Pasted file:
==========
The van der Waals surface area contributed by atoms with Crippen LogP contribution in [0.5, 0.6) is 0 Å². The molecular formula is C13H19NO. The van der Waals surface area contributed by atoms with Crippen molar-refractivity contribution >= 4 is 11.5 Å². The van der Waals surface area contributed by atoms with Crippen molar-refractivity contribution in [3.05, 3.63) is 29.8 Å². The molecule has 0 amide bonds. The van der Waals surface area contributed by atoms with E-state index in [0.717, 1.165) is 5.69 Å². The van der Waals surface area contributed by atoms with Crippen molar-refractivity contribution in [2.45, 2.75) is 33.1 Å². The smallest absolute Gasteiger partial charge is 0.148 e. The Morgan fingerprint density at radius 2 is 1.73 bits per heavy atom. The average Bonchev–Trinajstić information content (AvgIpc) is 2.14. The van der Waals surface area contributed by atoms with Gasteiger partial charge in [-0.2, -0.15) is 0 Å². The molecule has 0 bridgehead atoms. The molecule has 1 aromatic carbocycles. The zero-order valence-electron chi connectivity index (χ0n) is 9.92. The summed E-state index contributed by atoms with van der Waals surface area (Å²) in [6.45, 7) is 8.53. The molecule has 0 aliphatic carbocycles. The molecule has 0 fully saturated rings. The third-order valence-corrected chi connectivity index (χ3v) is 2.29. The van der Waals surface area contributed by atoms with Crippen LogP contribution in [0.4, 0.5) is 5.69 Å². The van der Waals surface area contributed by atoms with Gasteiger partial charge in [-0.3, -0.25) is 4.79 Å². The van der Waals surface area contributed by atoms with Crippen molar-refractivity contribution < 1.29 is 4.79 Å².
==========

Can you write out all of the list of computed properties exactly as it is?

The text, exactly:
The van der Waals surface area contributed by atoms with Crippen LogP contribution in [0.5, 0.6) is 0 Å². The molecular formula is C13H19NO. The van der Waals surface area contributed by atoms with Crippen molar-refractivity contribution >= 4 is 11.5 Å². The van der Waals surface area contributed by atoms with Crippen molar-refractivity contribution in [3.05, 3.63) is 29.8 Å². The molecule has 0 amide bonds. The van der Waals surface area contributed by atoms with E-state index in [0.717, 1.165) is 5.69 Å². The van der Waals surface area contributed by atoms with Crippen molar-refractivity contribution in [2.45, 2.75) is 33.1 Å². The smallest absolute Gasteiger partial charge is 0.148 e. The Morgan fingerprint density at radius 2 is 1.73 bits per heavy atom. The average Bonchev–Trinajstić information content (AvgIpc) is 2.14. The van der Waals surface area contributed by atoms with Gasteiger partial charge in [-0.2, -0.15) is 0 Å². The molecule has 0 bridgehead atoms. The molecule has 1 aromatic carbocycles. The zero-order valence-electron chi connectivity index (χ0n) is 9.92. The summed E-state index contributed by atoms with van der Waals surface area (Å²) in [6.45, 7) is 8.53. The molecule has 0 aliphatic carbocycles. The molecule has 0 fully saturated rings. The third-order valence-corrected chi connectivity index (χ3v) is 2.29. The van der Waals surface area contributed by atoms with Crippen LogP contribution in [0.4, 0.5) is 5.69 Å². The van der Waals surface area contributed by atoms with Gasteiger partial charge in [-0.3, -0.25) is 4.79 Å². The van der Waals surface area contributed by atoms with Crippen molar-refractivity contribution < 1.29 is 4.79 Å².